Motion Control Resources
Lion - SEA Machine Tool Analyzer
For over ten-years, the industry standard Spindle Error Analyzer (SEA) from Lion Precision has been measuring machine-tool spindle thermal growth and error motions in multiple axes; it has now been adapted for micro-machining. The micro-machining system uses smaller versions of the noncontact probes, probe mounts, and masterball targets, along with standard SEA software, to perform ANSI and ISO standard tests of spindle performance. According to Don Martin, president of Lion Precision, “The performance demands for micro-machining are at such a high level that every error source must be measured and addressed for it to realize its full potential. What would have been considered an insignificant error a few years ago, must now be measured and remedied.” Machining problems related to surface finish, feature location, and roundness are all significantly affected by spindle performance and thermal effects. The SEA system measures spindles at operational speeds up to 300,000 RPM with resolutions less than one nanometer. In an article about micromilling, Sandia National Labs reports that “faster spindles with reduced tool runout are the path to achieve efficient mesoscale milling” (Gill & Jokiel, 2004, Next Generation Spindles for Micromilling).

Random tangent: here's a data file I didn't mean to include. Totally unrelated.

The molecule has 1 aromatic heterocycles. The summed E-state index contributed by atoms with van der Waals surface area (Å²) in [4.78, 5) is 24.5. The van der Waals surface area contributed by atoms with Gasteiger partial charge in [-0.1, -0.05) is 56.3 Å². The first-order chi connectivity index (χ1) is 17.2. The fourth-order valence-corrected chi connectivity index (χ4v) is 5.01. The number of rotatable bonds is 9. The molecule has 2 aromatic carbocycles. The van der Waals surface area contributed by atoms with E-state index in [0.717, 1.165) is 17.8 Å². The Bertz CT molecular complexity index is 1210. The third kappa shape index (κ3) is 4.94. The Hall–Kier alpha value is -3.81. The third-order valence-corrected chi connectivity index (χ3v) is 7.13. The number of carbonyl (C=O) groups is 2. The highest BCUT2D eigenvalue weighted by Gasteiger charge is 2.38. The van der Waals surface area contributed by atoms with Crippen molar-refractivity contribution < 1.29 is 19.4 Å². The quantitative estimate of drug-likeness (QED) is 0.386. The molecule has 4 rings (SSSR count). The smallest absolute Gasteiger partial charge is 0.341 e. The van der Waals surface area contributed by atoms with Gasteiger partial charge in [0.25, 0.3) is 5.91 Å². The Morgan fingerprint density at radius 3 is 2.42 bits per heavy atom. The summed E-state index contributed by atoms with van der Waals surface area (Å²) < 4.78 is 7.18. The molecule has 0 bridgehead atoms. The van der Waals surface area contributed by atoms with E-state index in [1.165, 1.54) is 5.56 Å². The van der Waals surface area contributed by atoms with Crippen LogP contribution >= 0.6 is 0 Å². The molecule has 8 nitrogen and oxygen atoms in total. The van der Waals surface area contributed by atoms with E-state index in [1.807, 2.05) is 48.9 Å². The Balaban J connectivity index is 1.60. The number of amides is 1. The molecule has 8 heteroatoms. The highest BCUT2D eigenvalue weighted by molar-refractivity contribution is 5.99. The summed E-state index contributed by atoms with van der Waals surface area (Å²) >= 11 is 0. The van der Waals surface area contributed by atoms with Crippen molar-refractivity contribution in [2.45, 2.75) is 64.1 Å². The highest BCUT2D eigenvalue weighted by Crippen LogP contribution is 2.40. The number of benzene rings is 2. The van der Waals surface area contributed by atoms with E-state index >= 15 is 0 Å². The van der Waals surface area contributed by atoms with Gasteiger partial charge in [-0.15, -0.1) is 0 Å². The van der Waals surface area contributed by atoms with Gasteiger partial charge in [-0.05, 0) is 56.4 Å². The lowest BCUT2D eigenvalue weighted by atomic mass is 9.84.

With the recent surge in micro-machining spindle designs that minimize error motions, measuring those error motions will continue to present challenges to designers and end users alike. This micro-machining adaptation of a standard instrument is a major step in helping the micro-machining industry get to the next level.
The SEA system includes high-resolution noncontact capacitive displacement sensors, precision probe mounts, precise masterball targets with less than 100 nm of roundness error, temperature sensors and software to acquire and analyze the measurements. Results are presented in polar or linear plots and values are listed for synchronous and asynchronous errors, TIR and more. Spindle displacement can be plotted against temperature and RPM to show critical relationships between these variables.
In 1958, Lion Precision was the first company to provide capacitive displacement sensors to industry. The company has expanded its product offering to include eddy-current displacement sensors and some application specific sensors for the packaging and PCB industries.